"A normal person with normal heart and normal lungs doesn't achieve anything from these oxygen bars," said Honolulu pulmonologist Dr. Bruce Soll. "Humans have plenty of oxygen in our blood already, almost 98 percent worth."

If someone inhales 100 percent pure oxygen, the maximum amount of the gas that can saturate the lungs is only another 2 percent, he said.

Oxygen saturation is measured by the amount of saturated hemoglobin in the blood, he said. Hemoglobin is the protein inside the red cell that transports oxygen from the lungs to the tissues, where it's used. The red cells permeate the tissues and are swept back to the lungs to pick up more oxygen and start over again, Soll explained.

"The body has a very sophisticated and adequate system for all of our body functions ," Soll said. "There's absolutely no need for additional oxygen."

Soll did say that people living at high elevations, such as in Denver, Colo., would get some benefits from inhaling pure oxygen.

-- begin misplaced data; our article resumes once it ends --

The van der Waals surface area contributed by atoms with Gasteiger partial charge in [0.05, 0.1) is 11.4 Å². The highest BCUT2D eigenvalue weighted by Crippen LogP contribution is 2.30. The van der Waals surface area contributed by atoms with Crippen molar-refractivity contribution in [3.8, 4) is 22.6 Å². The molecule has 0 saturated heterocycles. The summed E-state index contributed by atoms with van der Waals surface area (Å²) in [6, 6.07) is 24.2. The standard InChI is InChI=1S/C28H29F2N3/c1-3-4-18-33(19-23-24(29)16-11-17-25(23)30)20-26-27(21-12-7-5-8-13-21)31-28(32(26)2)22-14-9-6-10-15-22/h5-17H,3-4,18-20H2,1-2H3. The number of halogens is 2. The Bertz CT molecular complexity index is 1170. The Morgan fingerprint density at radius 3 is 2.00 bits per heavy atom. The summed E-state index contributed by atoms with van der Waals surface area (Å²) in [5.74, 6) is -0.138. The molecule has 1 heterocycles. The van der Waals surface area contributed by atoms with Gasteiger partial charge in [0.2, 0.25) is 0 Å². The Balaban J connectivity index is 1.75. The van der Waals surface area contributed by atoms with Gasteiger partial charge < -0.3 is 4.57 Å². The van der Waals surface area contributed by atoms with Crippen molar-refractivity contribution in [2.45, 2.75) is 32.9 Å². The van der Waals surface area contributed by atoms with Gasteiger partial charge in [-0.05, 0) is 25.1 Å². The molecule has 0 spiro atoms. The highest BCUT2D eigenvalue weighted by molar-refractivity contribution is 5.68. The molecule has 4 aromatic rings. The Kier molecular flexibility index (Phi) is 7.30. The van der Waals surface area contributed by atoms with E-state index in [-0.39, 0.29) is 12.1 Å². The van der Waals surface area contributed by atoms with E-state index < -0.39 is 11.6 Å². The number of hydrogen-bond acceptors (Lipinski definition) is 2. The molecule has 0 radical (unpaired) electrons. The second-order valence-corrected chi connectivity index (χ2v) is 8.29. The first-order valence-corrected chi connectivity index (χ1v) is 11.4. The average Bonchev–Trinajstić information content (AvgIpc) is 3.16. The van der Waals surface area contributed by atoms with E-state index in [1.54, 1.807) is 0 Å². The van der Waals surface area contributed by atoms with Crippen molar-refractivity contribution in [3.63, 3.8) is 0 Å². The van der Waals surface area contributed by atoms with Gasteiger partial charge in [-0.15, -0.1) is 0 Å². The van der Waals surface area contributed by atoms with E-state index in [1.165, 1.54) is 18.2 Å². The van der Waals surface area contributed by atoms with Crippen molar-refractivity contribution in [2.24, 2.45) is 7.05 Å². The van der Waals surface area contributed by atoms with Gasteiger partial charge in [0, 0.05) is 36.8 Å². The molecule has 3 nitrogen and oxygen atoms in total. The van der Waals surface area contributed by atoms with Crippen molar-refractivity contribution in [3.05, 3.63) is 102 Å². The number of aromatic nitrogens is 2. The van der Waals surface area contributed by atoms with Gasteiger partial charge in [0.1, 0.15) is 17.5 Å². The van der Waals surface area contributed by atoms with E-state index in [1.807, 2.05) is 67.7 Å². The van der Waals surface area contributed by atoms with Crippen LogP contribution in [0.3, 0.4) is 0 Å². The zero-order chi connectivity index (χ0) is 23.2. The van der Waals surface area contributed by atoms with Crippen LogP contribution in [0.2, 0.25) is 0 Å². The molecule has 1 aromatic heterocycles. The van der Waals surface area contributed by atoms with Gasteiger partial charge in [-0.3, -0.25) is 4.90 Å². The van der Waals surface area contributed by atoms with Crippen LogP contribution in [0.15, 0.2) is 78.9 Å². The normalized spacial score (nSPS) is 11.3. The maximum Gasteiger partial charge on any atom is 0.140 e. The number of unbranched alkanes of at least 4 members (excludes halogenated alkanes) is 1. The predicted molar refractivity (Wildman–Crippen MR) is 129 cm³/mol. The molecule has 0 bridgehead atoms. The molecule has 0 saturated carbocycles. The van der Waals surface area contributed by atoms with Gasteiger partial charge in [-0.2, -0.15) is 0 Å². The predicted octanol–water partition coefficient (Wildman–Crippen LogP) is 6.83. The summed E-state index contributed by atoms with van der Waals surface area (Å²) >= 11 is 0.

"But even then, you wouldn't hang out in an oxygen bar all day, so when you do go outside and breathe ambient air you'll be right back where you started," he said.

If you're wondering about those athletes you see on television breathing oxygen from a tube, there's a reason for that.

"They've performed exercise vigorously, beyond their aerobic limits, so they have an oxygen debt," Soll said. "Taking in oxygen this way helps them make up that debt efficiently and quickly."

Soll said people with severe, chronic lung disease should not use an oxygen bar.

"These places are essentially a light show, audio show and aroma show -- a waste of time."